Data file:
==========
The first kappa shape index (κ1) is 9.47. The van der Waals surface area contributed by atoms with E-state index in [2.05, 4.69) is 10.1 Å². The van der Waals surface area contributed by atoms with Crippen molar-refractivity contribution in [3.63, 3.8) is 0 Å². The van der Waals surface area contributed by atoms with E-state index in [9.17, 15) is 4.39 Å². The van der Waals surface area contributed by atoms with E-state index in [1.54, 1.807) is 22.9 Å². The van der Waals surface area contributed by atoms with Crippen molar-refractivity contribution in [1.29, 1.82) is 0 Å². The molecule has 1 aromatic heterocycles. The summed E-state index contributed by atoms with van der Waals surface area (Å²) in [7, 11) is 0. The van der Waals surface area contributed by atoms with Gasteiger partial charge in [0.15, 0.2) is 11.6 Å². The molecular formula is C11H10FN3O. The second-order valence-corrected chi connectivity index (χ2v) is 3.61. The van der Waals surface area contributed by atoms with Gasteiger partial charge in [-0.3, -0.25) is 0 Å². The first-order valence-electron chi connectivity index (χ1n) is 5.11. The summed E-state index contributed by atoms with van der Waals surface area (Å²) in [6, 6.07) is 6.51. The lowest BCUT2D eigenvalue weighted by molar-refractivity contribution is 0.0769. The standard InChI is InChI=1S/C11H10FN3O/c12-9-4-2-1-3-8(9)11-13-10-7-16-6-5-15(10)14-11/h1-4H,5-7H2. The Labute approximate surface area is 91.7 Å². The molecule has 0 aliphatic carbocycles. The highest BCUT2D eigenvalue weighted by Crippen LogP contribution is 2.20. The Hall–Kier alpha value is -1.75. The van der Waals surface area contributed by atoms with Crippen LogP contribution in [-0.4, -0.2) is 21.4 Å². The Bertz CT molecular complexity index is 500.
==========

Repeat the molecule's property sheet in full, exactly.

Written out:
The first kappa shape index (κ1) is 9.47. The van der Waals surface area contributed by atoms with E-state index in [2.05, 4.69) is 10.1 Å². The van der Waals surface area contributed by atoms with Crippen molar-refractivity contribution in [3.63, 3.8) is 0 Å². The van der Waals surface area contributed by atoms with E-state index in [9.17, 15) is 4.39 Å². The van der Waals surface area contributed by atoms with E-state index in [1.54, 1.807) is 22.9 Å². The van der Waals surface area contributed by atoms with Crippen molar-refractivity contribution in [1.29, 1.82) is 0 Å². The molecule has 1 aromatic heterocycles. The summed E-state index contributed by atoms with van der Waals surface area (Å²) in [7, 11) is 0. The van der Waals surface area contributed by atoms with Gasteiger partial charge in [0.15, 0.2) is 11.6 Å². The molecular formula is C11H10FN3O. The second-order valence-corrected chi connectivity index (χ2v) is 3.61. The van der Waals surface area contributed by atoms with Gasteiger partial charge in [-0.3, -0.25) is 0 Å². The first-order valence-electron chi connectivity index (χ1n) is 5.11. The summed E-state index contributed by atoms with van der Waals surface area (Å²) in [6, 6.07) is 6.51. The lowest BCUT2D eigenvalue weighted by molar-refractivity contribution is 0.0769. The standard InChI is InChI=1S/C11H10FN3O/c12-9-4-2-1-3-8(9)11-13-10-7-16-6-5-15(10)14-11/h1-4H,5-7H2. The Labute approximate surface area is 91.7 Å². The molecule has 0 aliphatic carbocycles. The highest BCUT2D eigenvalue weighted by Crippen LogP contribution is 2.20. The Hall–Kier alpha value is -1.75. The van der Waals surface area contributed by atoms with Crippen LogP contribution in [-0.4, -0.2) is 21.4 Å². The Bertz CT molecular complexity index is 500.